The US associates "Auld Lang Syne" with the New Year, but not everyone does.
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After the ball drops in Times Square on New Year's Eve, the crowd cheers, couples kiss, confetti flies and the song you hear is "Auld Lang Syne." For Americans this song is associated with another year passing, but it means something else entirely in other cultures. Since the Scottish poet Robert Burns first published the words to the song in the 18th century, the melody has been adapted as a soccer ballad in the Netherlands, a graduation song in Japan, and more.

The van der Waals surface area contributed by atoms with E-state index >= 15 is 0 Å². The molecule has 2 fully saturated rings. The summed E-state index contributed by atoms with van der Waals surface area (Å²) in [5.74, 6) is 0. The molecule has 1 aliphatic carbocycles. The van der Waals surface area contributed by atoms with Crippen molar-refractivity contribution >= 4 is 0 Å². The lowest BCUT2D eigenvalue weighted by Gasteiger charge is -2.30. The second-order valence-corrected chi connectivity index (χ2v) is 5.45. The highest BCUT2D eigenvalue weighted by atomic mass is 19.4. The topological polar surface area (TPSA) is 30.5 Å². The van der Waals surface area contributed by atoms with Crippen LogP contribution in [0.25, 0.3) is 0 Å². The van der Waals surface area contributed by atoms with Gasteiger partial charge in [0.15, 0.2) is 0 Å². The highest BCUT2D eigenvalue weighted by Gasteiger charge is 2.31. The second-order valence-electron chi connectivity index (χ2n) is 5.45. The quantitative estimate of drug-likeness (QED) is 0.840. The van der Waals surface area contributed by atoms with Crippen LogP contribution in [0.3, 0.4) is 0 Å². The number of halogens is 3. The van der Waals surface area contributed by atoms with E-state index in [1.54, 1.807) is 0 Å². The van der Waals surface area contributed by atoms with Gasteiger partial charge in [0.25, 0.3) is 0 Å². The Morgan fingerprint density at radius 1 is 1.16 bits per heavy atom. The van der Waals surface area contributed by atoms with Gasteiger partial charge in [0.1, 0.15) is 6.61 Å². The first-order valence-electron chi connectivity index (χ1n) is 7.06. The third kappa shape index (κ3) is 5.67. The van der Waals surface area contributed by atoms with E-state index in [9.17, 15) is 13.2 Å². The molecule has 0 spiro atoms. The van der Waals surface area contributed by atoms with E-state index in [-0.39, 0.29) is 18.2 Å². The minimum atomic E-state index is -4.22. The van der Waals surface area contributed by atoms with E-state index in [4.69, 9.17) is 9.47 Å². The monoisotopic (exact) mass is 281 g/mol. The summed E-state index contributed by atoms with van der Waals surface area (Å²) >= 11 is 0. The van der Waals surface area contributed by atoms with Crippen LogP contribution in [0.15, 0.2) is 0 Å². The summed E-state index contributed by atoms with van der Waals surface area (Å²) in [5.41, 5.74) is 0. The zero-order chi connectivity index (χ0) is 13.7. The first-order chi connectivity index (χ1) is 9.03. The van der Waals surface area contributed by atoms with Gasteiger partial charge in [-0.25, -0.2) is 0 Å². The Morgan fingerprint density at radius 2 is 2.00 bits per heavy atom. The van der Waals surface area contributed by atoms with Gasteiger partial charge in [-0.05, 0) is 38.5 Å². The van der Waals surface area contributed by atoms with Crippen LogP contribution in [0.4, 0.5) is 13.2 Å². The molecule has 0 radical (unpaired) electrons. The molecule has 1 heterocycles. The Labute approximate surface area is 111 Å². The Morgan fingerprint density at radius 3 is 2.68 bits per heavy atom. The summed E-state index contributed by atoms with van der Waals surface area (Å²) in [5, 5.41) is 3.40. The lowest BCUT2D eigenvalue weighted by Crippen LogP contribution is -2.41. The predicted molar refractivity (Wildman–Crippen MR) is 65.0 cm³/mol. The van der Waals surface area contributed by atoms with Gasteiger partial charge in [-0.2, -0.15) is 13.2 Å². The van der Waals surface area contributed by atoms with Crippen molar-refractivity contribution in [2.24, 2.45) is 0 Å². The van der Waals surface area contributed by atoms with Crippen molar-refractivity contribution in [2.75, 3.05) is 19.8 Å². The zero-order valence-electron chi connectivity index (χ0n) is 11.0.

This video explains how an obscure Scottish folk tune took on new life around the world and how Guy Lombardo solidified it as the sound the US hears at the stroke of midnight on New Year's Eve.
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